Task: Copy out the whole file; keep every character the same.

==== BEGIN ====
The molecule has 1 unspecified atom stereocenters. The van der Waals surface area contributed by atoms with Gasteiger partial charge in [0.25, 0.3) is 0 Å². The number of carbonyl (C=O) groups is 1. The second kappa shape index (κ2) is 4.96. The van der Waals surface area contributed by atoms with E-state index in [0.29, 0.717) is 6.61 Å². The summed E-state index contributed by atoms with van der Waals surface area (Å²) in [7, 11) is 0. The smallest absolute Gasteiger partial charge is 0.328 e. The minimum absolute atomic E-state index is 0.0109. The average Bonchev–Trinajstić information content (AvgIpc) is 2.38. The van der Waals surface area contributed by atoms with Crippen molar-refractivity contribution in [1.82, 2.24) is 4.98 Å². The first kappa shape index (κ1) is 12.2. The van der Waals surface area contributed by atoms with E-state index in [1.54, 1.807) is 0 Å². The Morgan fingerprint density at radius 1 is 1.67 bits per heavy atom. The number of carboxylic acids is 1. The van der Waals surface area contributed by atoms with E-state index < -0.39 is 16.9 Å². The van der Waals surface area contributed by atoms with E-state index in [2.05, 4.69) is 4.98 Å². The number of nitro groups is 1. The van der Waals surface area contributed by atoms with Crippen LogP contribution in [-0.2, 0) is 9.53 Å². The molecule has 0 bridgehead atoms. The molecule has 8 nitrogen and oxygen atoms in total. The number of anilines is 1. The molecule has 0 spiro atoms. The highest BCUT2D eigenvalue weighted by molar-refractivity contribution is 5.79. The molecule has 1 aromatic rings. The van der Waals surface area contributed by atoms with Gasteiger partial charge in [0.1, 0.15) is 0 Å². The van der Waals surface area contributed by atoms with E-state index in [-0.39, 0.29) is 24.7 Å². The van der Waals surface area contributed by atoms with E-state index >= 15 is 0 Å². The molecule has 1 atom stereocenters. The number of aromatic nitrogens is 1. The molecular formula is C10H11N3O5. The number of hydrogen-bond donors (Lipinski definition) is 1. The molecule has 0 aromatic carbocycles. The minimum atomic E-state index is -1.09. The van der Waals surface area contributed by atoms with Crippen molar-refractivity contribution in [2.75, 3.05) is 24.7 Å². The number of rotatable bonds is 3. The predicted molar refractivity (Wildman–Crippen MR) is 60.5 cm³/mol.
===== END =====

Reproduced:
The molecule has 1 unspecified atom stereocenters. The van der Waals surface area contributed by atoms with Gasteiger partial charge in [0.25, 0.3) is 0 Å². The number of carbonyl (C=O) groups is 1. The second kappa shape index (κ2) is 4.96. The van der Waals surface area contributed by atoms with E-state index in [0.29, 0.717) is 6.61 Å². The summed E-state index contributed by atoms with van der Waals surface area (Å²) in [7, 11) is 0. The smallest absolute Gasteiger partial charge is 0.328 e. The minimum absolute atomic E-state index is 0.0109. The average Bonchev–Trinajstić information content (AvgIpc) is 2.38. The van der Waals surface area contributed by atoms with Crippen molar-refractivity contribution in [1.82, 2.24) is 4.98 Å². The first kappa shape index (κ1) is 12.2. The van der Waals surface area contributed by atoms with E-state index in [1.54, 1.807) is 0 Å². The Morgan fingerprint density at radius 1 is 1.67 bits per heavy atom. The number of carboxylic acids is 1. The van der Waals surface area contributed by atoms with E-state index < -0.39 is 16.9 Å². The van der Waals surface area contributed by atoms with E-state index in [2.05, 4.69) is 4.98 Å². The number of nitro groups is 1. The van der Waals surface area contributed by atoms with Crippen LogP contribution in [-0.2, 0) is 9.53 Å². The molecule has 0 bridgehead atoms. The molecule has 8 nitrogen and oxygen atoms in total. The number of anilines is 1. The molecule has 0 spiro atoms. The highest BCUT2D eigenvalue weighted by molar-refractivity contribution is 5.79. The molecule has 1 aromatic rings. The van der Waals surface area contributed by atoms with Gasteiger partial charge in [0.1, 0.15) is 0 Å². The van der Waals surface area contributed by atoms with E-state index in [-0.39, 0.29) is 24.7 Å². The van der Waals surface area contributed by atoms with E-state index >= 15 is 0 Å². The molecule has 1 atom stereocenters. The number of aromatic nitrogens is 1. The molecular formula is C10H11N3O5. The number of hydrogen-bond donors (Lipinski definition) is 1. The molecule has 0 aromatic carbocycles. The minimum atomic E-state index is -1.09. The van der Waals surface area contributed by atoms with Crippen molar-refractivity contribution in [2.75, 3.05) is 24.7 Å². The number of rotatable bonds is 3. The predicted molar refractivity (Wildman–Crippen MR) is 60.5 cm³/mol.